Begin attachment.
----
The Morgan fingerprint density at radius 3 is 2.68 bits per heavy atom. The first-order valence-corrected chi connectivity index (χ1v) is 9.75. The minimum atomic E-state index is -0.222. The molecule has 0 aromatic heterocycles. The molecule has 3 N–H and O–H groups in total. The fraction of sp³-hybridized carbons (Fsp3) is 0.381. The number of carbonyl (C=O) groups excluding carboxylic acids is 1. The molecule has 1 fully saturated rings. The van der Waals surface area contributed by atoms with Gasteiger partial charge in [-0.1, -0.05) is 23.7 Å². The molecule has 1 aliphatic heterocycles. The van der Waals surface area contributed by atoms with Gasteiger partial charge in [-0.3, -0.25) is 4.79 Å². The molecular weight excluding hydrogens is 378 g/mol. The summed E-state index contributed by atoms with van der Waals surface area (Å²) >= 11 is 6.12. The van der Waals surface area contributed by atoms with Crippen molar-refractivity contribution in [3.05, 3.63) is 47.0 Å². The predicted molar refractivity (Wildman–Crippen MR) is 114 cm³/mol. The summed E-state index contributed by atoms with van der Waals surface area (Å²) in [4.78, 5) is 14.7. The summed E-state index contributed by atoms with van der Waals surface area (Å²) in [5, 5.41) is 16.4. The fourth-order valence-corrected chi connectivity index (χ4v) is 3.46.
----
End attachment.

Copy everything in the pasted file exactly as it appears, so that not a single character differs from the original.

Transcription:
The Morgan fingerprint density at radius 3 is 2.68 bits per heavy atom. The first-order valence-corrected chi connectivity index (χ1v) is 9.75. The minimum atomic E-state index is -0.222. The molecule has 0 aromatic heterocycles. The molecule has 3 N–H and O–H groups in total. The fraction of sp³-hybridized carbons (Fsp3) is 0.381. The number of carbonyl (C=O) groups excluding carboxylic acids is 1. The molecule has 1 fully saturated rings. The van der Waals surface area contributed by atoms with Gasteiger partial charge in [-0.1, -0.05) is 23.7 Å². The molecule has 1 aliphatic heterocycles. The van der Waals surface area contributed by atoms with Gasteiger partial charge in [-0.3, -0.25) is 4.79 Å². The molecular weight excluding hydrogens is 378 g/mol. The summed E-state index contributed by atoms with van der Waals surface area (Å²) >= 11 is 6.12. The van der Waals surface area contributed by atoms with Crippen molar-refractivity contribution in [3.05, 3.63) is 47.0 Å². The predicted molar refractivity (Wildman–Crippen MR) is 114 cm³/mol. The summed E-state index contributed by atoms with van der Waals surface area (Å²) in [4.78, 5) is 14.7. The summed E-state index contributed by atoms with van der Waals surface area (Å²) in [5, 5.41) is 16.4. The fourth-order valence-corrected chi connectivity index (χ4v) is 3.46.